Dear Kat. Definitely any high stress not just work. I met a father of a woman who told me she developped a particularily uncontrollable diabetes from a nasty divorce. Stress is way more damaging in the absence of physical activity.

I am a hairdresser, if I need to excuse myself for sugar reasons my customers would rather me do that than cut thier hair wrong, I keep candies in my station

I teach, and on one hand, that routine suits me to a T as I can test/snack whenever I need to at school…the down side is that I often have to partake in activities up and beyond…such as overnight camping with the children, which includes lots of hiking and the likes…which always brings my BG down down, down. I try to down play the diabetes (and asthma) as I don’t want it to be seen as a concern that might cost me my job. I’ve often posted info. about how to treat low B.G. on the staff room board, along with info that is already posted about how to treat an Asthma attack, and how to recognize anaphalaxis, as many of our children are affected …but every time, the info about Diabetes was taken down. I had suggested that someone could come in from The Canadian Diabetes Association to do a presentation (at the time we had a grade 2 student with Diabetes…aside from myself and another staff member)…but was told that they (the administrative staff) already know how to treat it. However…experience tells me that they are rather unsure as to what to do…I must add here that health related issues are not the only areas that are difficult to discuss with the top brass. I often sense that it’s a bit of a power trip.

I’m a hairdresser too…I’ve have scared a client or two in my time with some good lows at work:)

Does the school have a glucometer and a glucagon injection kit or would these precautions not be allowed.

In reply to Anthony Holko…no, the school does not have these, as it is not allowed to test for someone else…the Glucagon never came up, and I’ve never had to use one…it’s never been an issue for myself or the other teacher with Diabetes. The school does however carry Epi Pens for the children with Anaphalaxis (purchased by the child’s parents)…and all staff attended a demo session! It’s unsettling is all.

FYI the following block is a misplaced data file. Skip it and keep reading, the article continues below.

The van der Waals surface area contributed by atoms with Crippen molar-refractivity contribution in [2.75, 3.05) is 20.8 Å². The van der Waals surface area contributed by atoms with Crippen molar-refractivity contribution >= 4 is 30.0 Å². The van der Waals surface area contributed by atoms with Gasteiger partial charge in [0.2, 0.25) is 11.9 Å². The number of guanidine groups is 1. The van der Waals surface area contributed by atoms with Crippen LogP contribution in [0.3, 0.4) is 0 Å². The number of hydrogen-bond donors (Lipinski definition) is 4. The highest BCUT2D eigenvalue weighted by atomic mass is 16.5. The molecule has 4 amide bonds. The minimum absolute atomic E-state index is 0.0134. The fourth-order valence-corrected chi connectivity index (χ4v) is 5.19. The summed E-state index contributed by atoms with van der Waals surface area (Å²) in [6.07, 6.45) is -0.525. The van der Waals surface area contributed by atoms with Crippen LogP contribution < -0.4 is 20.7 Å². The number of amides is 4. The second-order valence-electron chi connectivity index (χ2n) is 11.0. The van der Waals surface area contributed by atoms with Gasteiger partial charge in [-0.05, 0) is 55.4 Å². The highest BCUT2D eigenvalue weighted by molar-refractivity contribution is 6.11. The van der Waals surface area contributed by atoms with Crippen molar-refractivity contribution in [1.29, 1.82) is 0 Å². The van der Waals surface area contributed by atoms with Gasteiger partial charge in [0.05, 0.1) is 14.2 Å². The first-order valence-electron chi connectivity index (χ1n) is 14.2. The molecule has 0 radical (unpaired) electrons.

I work a rotating shift schedule in a power plant for a pharmaceutical company it is a 12 hr shift, dayshift 4:30 am till 4:30 pm and night shift 4:30 pm till 4:30 am. At times it can be very hot (up to 120 degrees summer time and 90’s in the winter)
The work can be physical which is when I have to really keep an eye on how I’m feeling. Keeping glucose tabs is a must.

A typical month starts on Friday night, I work 4 night shifts getting off Tuesday morning and go back to work Friday morning for 3 day shifts off on Monday and 3 night shifts getting off Friday morning and going back to work Monday morning for 4 days shifts, here’s the bonus once I’m done with the 4 dayshifts on Thursday afternoon I don’t go back till the next Friday night and start all over.


Above would be a typical schedule now at times there is overtime to cover.

As far as treating my diabetes I try to keep it regular as possible taking my Levemir around the same time 10 to 11pm regardless of what shift I’m working and taking Novolog when I eat.